She and Lovell were constrained a little by the planning laws for “landmark” buildings in the United States. Imagine what it was like therefore for architect Thomas Croft, invited to renovate an apartment for international art dealer Per Skarstedt in London’s prestigious Albany. Skarstedt travels constantly and has multiple homes in Europe and the United States. His new Long Island home has just been designed by Annabelle Selldorf. Everywhere he lives, he places works of art by his favourite 20th- and 21st-century artists – Martin Kippenberger, George Condo, Georg Baselitz, Cindy Sherman, Richard Prince – alongside midcentury-modern furniture. Croft was aware that given planning restrictions, his would need to be a job “editing spaces to facilitate the display of art”. His interventions have been discreet so far: hiding speakers behind walls, painting the walls and woodwork white, inviting interior designer Sarah Delaney to add the subtly sumptuous curtains and carpets that give the drawing room its luxurious softness. Here, Skarstedt has taken great pleasure in displaying his George Nakashima table, his George Condo and Martin Kippenberger paintings and his Rebecca Warren sculpture. “The art needs to feel like it is his, and he needs to feel at home,” says Croft.

Seth Stein is another London architect, expert in adjusting listed period houses to accommodate contemporary art collections. For one London family, “literally the fabric of the house is the artwork,” he says. Stein had to build into his design a colourful Richard Woods staircase, a work by sculptor Cornelia Parker (Twenty Pieces of Silver), which hangs on invisible lines close to the floor, and a white “flotsam and jetsam” chandelier by Stuart Haygarth, among other pieces. The client says of the project, “I think our priorities were less about the collection than about creating a warm and welcoming home for us and our friends.” Flexibility of space was also a priority. At the same time, they thought carefully about lighting and colour. “Context is everything in terms of understanding a work of art – the pieces are different from the way they were before,“ she says.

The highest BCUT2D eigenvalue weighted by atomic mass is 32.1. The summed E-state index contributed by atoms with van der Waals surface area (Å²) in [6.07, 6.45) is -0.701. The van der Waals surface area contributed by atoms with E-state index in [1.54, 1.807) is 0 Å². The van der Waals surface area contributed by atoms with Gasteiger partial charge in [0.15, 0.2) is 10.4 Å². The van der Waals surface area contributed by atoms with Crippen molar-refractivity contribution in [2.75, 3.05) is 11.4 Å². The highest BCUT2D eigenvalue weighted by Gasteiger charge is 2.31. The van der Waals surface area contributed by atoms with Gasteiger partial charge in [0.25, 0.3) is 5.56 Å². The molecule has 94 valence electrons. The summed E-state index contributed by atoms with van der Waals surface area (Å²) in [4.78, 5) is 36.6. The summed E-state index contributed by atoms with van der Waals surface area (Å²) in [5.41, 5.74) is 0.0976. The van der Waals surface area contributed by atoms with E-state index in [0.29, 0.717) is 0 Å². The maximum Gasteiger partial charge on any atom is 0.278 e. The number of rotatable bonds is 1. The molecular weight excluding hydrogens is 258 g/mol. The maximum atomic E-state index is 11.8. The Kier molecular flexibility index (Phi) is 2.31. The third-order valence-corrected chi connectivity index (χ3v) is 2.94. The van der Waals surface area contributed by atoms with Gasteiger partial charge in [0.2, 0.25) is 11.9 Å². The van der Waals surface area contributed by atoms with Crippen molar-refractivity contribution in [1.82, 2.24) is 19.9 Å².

Maria Sukkar, a Lebanese collector also based in a classic Victorian London townhouse, has different priorities. “At this point we live for and around our collection. We are prepared to sacrifice seating space for the art. The art is everywhere – on the floor, on the walls, hanging from the cornices and in the cloakroom.” Sukkar has worked with architect Rabih Hage to accommodate large-scale works by Jenny Saville, Berlinde de Bruyckere and Paul McCarthy, alongside works by Louise Bourgeois, Cindy Sherman and Akram Zaatari. One work, a chair by Sarah Lucas, came with a roll of wallpaper, which they used to repaper a corner of the room. “We needed Rabih to maximise space in an elegant way,” Sukkar explains, citing the clever play of colours in the furniture, the custom-made elongated chandelier in the dining room, and the art-friendly, light-grey walls. Hage also helped increase the natural lighting by installing stylish double-glass doors by artist-designer Christophe Côme between two reception rooms. ”The light is low-key,” Sukkar says. “This is not an art gallery.” For in the end, as Hage said to me, “You must not be too precious about the art. These are above all homes and the art must bow to the overall atmosphere and personality of the collectors.” Mischievously, given the elegant homes he has helped create, he even confesses to a sneaking admiration for Corrado N.